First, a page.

Read a PDF of our statement here.

Today, the Legal Defense Fund (LDF) and American Civil Liberties Union of Georgia (ACLU of Georgia) filed an amicus brief in the Georgia state court lawsuit challenging the Georgia Secretary of State Office’s “official election bulletin” to county election officials and registrars instructing them that they are prohibited from offering in-person early voting on Saturday, November 26 for the December 6 federal runoff election. In addition to explaining that relevant state law permits counties to conduct early voting on November 26, the brief also advances two additional points. First, the brief explains how failing to provide Saturday voting will create a disparate impact on Black voters, who disproportionately use Saturday early voting compared to white voters. Second, the brief also urges the Court to interpret any ambiguity in the relevant state law in favor of broader voter access, explaining that the Court should be guided by the “democracy canon.”

LDF and ACLU of Georgia also request argument time during the state court emergency hearing on the lawsuit, which is scheduled for November 18 at 11:00am ET.

“It is shameful that the Secretary of State is attempting to eliminate any early in-person voting options during the only Saturday that county officials could offer such voting for the December 6 run-off election,” said LDF Assistant Counsel John Cusick. “Prohibiting advance voting on Saturday, November 26 will disproportionately harm Black voters and hinder their ability to make their voice heard. As just one fact, it is a longstanding reality of Georgia’s voting patterns that Black voters utilize Saturday voting options at higher rates than white voters. Georgia officials should be preserving and expanding voting access, not restricting it. And that goal is accomplished by allowing counties to offer early voting on Saturday, November 26.”

“Early, in-person voting is an integral part of an accessible election, particularly after Georgia’s anti-voter law severely limited the time counties have to administer this important runoff election. The State’s guidance prohibiting early in-person voting on Saturday, November 26 is not only an incorrect interpretation of state law, but also harmful in terms of voter access,” said Caitlin May, ACLU of Georgia voting rights attorney. “Prohibiting Saturday early voting disproportionately impacts Black Georgians in particular. The ACLU of Georgia is committed to fighting for the ability of every Georgian to access their right to vote, and Saturday voting is a critical part of that access.”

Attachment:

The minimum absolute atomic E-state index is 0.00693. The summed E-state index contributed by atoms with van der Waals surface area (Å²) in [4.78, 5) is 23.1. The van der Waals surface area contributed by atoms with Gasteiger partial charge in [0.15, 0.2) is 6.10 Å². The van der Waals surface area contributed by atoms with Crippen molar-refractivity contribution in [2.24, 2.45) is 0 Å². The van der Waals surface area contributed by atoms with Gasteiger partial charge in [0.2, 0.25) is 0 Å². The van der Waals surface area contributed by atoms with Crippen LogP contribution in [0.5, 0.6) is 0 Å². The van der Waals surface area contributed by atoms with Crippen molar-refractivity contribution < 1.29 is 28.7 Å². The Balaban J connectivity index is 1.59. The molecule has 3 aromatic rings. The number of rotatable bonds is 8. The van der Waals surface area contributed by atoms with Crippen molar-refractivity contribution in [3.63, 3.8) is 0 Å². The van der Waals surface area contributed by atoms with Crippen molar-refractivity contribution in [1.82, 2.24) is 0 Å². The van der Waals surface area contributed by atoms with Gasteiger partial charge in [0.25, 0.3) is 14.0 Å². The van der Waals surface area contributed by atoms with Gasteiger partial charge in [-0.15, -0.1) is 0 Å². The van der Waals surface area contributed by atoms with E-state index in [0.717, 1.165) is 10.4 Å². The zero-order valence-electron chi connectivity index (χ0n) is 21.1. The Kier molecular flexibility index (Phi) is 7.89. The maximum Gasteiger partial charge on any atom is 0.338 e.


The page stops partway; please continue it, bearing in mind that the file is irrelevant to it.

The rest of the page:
In March 2021, LDF, ACLU-GA, and other civil rights groups filed a federal lawsuit against Georgia’s sweeping voting law making it harder for all Georgians to vote, particularly voters of color, new citizens, and religious communities. The law, S.B. 202, was passed mere weeks after the 2020 presidential election and 2021 runoff elections saw record turnout, particularly from Black voters, in Georgia. One of the provisions challenged includes S.B. 202’s drastic reduction in early voting during runoff elections.

Read the full amicus brief here.


Founded in 1940, the Legal Defense Fund (LDF) is the nation’s first civil rights law organization. LDF’s Thurgood Marshall Institute is a multi-disciplinary and collaborative hub within LDF that launches targeted campaigns and undertakes innovative research to shape the civil rights narrative. In media attributions, please refer to us as the Legal Defense Fund or LDF. Please note that LDF has been completely separate from the National Association for the Advancement of Colored People (NAACP) since 1957—although LDF was originally founded by the NAACP and shares its commitment to equal rights.


The ACLU of Georgia envisions a state that guarantees all persons the civil liberties and rights contained in the United States and Georgia Constitutions and Bill of Rights. The ACLU of Georgia enhances and defends the civil liberties and rights of all Georgians through legal action, legislative and community advocacy, and civic education and engagement. We are an inclusive, nonpartisan, and statewide organization powered by our members, donors and active volunteers.